So why shouldn’t MPs breastfeed in the House of Commons?

There was a very sensible debate on the family friendliness or otherwise of the House of Commons earlier this week. The press seems to have latched on (sorry) to the issue of whether women MPs should be allowed to breastfeed their babies in the Commons chamber itself, although the debate was much more wide ranging – and we’ll have more about those other aspects later.

The debate was brought by Jess Phillips ,the MP for Birmingham Yardley who recently took such a battering on Twitter for daring to suggest that Parliament might have more important priorities than have a special debate for International Men’s Day. The irony of her being the only woman on the Committee that decides Commons business was not lost on many people.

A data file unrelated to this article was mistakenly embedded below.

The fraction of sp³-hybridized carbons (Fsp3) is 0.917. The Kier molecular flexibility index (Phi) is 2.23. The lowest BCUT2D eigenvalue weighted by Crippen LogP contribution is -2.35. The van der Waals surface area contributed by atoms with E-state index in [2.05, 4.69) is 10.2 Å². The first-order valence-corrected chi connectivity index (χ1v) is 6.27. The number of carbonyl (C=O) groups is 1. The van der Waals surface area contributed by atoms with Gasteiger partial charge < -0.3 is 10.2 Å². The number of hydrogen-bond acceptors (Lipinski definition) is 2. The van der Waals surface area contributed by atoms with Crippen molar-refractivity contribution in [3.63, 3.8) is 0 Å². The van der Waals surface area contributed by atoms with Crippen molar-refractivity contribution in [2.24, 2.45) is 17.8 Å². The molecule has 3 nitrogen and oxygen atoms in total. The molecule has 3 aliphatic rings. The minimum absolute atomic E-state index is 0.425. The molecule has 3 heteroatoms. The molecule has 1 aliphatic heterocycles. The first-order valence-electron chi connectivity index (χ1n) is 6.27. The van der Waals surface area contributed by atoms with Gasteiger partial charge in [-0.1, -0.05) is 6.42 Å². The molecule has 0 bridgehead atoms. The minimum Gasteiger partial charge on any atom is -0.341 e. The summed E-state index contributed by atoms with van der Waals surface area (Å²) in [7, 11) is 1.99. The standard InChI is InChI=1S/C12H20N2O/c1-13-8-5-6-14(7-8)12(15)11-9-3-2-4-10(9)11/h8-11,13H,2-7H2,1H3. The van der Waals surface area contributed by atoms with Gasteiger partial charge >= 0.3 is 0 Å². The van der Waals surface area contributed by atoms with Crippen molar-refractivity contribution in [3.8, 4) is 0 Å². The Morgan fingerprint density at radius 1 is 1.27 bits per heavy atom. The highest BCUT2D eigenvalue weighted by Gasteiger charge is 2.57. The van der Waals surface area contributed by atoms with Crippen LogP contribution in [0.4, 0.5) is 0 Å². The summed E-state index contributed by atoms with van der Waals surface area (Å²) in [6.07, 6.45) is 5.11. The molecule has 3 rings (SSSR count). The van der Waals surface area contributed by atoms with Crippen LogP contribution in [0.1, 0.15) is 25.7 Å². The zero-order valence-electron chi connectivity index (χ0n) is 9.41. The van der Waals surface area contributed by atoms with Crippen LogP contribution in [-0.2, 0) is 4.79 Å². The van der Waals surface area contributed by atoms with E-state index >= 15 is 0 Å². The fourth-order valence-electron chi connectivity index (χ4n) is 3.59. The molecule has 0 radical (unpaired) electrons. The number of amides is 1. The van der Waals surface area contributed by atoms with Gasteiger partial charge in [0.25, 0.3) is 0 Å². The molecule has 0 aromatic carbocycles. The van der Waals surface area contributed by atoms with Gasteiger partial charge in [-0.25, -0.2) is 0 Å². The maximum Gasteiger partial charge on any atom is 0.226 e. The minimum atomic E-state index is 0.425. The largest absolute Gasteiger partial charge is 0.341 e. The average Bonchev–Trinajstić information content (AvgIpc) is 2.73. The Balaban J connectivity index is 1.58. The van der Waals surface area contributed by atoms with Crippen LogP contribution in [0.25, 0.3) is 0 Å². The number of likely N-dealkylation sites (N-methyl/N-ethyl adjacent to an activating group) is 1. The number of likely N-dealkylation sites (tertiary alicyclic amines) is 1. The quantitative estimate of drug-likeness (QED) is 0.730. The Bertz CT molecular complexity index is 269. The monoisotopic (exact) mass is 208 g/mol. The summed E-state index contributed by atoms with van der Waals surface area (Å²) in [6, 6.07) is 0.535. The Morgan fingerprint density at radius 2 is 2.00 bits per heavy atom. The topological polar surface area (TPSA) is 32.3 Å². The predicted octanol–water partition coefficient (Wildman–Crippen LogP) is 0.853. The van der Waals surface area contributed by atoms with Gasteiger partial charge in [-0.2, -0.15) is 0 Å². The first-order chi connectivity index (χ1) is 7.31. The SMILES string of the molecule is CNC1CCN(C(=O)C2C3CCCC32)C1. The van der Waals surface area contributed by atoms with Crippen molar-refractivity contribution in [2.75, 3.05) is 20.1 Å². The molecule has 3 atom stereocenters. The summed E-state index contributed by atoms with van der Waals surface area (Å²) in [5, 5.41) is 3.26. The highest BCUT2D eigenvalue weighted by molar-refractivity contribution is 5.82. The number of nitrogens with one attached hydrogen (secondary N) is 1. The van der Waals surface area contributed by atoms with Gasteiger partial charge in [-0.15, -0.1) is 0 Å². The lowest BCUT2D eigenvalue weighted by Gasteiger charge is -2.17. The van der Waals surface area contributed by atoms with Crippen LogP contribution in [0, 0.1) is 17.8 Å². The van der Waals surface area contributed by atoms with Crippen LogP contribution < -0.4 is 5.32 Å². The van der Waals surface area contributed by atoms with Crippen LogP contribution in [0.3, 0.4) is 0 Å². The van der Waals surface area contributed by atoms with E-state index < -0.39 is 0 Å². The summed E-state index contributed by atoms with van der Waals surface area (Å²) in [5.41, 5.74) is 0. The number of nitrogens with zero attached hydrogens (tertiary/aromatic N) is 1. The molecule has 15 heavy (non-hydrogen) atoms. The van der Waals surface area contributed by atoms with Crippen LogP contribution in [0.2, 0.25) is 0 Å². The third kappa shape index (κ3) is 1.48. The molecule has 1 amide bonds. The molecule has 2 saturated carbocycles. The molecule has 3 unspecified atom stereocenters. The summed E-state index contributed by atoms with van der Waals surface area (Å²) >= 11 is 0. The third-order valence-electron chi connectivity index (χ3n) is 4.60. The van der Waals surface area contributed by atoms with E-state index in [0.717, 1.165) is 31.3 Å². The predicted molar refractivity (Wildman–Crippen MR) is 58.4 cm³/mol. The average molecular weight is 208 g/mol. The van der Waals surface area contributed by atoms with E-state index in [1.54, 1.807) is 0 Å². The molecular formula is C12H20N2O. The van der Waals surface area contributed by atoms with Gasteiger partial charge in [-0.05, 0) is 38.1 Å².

At any debate on these issues, you get the odd Tory turning up whose only purpose seems to be to make themselves look ridiculous and to basically troll the proceedings. On this occasion it was Sir Simon Burns, the MP for Chelmsford. Early in the proceedings he suggested that the House of Commons did not have an overwhelming majority of white men when asked by fellow Conservative Maria Miller:

I would not agree that an overwhelming majority are. I certainly think that a significant minority are female and non-white, and not all white male MPs are middle class.